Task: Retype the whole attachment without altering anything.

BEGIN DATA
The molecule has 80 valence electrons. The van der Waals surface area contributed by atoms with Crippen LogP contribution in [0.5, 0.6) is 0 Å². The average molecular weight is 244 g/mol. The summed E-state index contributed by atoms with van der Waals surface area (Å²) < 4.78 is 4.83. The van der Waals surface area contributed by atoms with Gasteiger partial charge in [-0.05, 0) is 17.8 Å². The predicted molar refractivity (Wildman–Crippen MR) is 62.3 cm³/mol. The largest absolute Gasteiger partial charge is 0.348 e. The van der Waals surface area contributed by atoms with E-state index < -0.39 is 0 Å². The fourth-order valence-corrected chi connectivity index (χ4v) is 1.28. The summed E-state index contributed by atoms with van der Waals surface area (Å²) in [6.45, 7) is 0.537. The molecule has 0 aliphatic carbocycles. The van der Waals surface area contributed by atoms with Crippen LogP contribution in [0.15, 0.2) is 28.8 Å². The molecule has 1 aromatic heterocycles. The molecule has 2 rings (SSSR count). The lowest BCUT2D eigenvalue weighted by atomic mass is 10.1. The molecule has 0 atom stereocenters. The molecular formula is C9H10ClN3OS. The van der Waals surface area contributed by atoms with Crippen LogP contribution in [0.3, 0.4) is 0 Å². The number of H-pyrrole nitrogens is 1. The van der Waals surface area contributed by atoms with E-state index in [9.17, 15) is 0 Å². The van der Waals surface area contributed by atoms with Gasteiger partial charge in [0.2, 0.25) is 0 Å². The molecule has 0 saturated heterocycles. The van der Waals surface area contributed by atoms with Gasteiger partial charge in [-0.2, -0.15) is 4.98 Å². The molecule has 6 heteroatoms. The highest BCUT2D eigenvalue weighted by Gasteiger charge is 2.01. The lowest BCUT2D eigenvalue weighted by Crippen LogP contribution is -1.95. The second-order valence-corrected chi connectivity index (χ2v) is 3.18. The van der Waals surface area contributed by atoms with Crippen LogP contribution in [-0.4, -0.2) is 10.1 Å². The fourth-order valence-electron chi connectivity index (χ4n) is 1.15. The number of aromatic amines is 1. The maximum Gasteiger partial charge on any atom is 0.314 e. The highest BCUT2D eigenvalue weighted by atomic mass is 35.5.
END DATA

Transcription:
The molecule has 80 valence electrons. The van der Waals surface area contributed by atoms with Crippen LogP contribution in [0.5, 0.6) is 0 Å². The average molecular weight is 244 g/mol. The summed E-state index contributed by atoms with van der Waals surface area (Å²) < 4.78 is 4.83. The van der Waals surface area contributed by atoms with Gasteiger partial charge in [-0.05, 0) is 17.8 Å². The predicted molar refractivity (Wildman–Crippen MR) is 62.3 cm³/mol. The largest absolute Gasteiger partial charge is 0.348 e. The van der Waals surface area contributed by atoms with E-state index < -0.39 is 0 Å². The fourth-order valence-corrected chi connectivity index (χ4v) is 1.28. The summed E-state index contributed by atoms with van der Waals surface area (Å²) in [6.45, 7) is 0.537. The molecule has 0 aliphatic carbocycles. The van der Waals surface area contributed by atoms with Crippen LogP contribution in [0.15, 0.2) is 28.8 Å². The molecule has 1 aromatic heterocycles. The molecule has 2 rings (SSSR count). The lowest BCUT2D eigenvalue weighted by atomic mass is 10.1. The molecule has 0 atom stereocenters. The molecular formula is C9H10ClN3OS. The van der Waals surface area contributed by atoms with Crippen LogP contribution in [0.3, 0.4) is 0 Å². The number of H-pyrrole nitrogens is 1. The van der Waals surface area contributed by atoms with E-state index in [9.17, 15) is 0 Å². The van der Waals surface area contributed by atoms with Gasteiger partial charge in [0.2, 0.25) is 0 Å². The molecule has 0 saturated heterocycles. The van der Waals surface area contributed by atoms with Gasteiger partial charge in [-0.2, -0.15) is 4.98 Å². The molecule has 6 heteroatoms. The highest BCUT2D eigenvalue weighted by Gasteiger charge is 2.01. The lowest BCUT2D eigenvalue weighted by Crippen LogP contribution is -1.95. The second-order valence-corrected chi connectivity index (χ2v) is 3.18. The van der Waals surface area contributed by atoms with Crippen LogP contribution in [-0.4, -0.2) is 10.1 Å². The fourth-order valence-electron chi connectivity index (χ4n) is 1.15. The number of aromatic amines is 1. The maximum Gasteiger partial charge on any atom is 0.314 e. The highest BCUT2D eigenvalue weighted by atomic mass is 35.5.